“It’s a thrill to be going back to The Open again this year, which is a fitting setting to launch this new opportunity,” said Tirico, NBC Sports host who this week will celebrate his 22nd consecutive year covering The Open. “I love being a part of the Golf Channel team during golf’s biggest weeks, and anticipate contributing to our commitment to great storytelling with Vantage Point.”

    Kicking off the premiere of Vantage Point will be Tirico’s exclusive interview with 2014 Open runner-up and 2015 PLAYERS champion Rickie Fowler on-site from Carnoustie. One of Fowler’s favorite events, he has missed just one cut in eight previous appearances at The Open. Other highlights within the show include:

    • Jim “Bones” Mackay facilitating an exclusive conversation between caddies Michael Greller (Jordan Spieth) and John Wood (Matt Kuchar) recounting the final round pairing at The Open last July.
    • Tirico hosting a roundtable discussion with past “Champion Golfers of the Year”: David Duval, Tom Lehman and Justin Leonard.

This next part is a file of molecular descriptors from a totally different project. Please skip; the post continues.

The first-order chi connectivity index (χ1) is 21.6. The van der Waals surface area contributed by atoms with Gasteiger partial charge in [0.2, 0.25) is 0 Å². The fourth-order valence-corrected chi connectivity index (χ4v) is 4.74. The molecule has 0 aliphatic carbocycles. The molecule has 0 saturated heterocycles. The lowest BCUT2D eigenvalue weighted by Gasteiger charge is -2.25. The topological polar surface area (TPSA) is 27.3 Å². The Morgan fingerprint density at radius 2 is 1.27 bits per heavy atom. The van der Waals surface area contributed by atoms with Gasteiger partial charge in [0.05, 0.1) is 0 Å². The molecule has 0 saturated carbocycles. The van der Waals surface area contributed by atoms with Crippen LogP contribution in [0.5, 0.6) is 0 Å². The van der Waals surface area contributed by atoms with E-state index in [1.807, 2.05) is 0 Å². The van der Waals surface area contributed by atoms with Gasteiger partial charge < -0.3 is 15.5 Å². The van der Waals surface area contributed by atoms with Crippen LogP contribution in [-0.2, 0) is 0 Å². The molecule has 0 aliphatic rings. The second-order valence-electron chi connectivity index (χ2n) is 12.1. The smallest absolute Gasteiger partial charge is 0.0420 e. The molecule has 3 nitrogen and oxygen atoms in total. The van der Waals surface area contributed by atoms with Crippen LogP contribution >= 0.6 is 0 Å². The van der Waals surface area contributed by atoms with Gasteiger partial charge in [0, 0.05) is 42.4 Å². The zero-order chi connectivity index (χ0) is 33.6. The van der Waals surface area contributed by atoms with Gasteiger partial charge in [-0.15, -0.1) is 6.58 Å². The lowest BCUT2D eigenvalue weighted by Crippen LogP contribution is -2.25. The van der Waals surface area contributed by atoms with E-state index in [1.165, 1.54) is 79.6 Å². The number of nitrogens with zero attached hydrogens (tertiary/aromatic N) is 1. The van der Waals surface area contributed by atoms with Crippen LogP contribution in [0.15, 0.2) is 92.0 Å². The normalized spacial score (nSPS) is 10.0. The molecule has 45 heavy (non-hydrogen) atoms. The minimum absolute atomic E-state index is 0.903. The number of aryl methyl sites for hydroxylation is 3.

• A recollection of one of the most unforgettable collapses in major championship golf, when Jean van de Velde surrendered a three-shot lead on the 72nd hole in 1999 at The Open. Tirico and Curtis Strange – both on the live tournament broadcast that year for ABC/ESPN – recently re-watched the telecast together for the first time since calling it live.

     

    “This is harder to watch than I thought it was going to be. I’ve never seen anything like

    that in my life. I don’t think we’ll ever see anything like that again.” – Curtis Strange

     

    “I think I got caught up in the whole deal and felt human for the guy.” – Mike Tirico

     

    Vantage Point with Mike Tirico will complement the network’s Golf Central Live From The Open, which will feature nearly 60 hours of comprehensive news coverage from Carnoustie. In total, NBC Sports will dedicate more than 350 hours to showcasing the third men’s major championship of the year, including nearly 50 live hours of the network’s Emmy-nominated tournament coverage – annually the most live hours of coverage from any golf event – spanning from Thursday’s opening tee shot to Sunday’s final putt.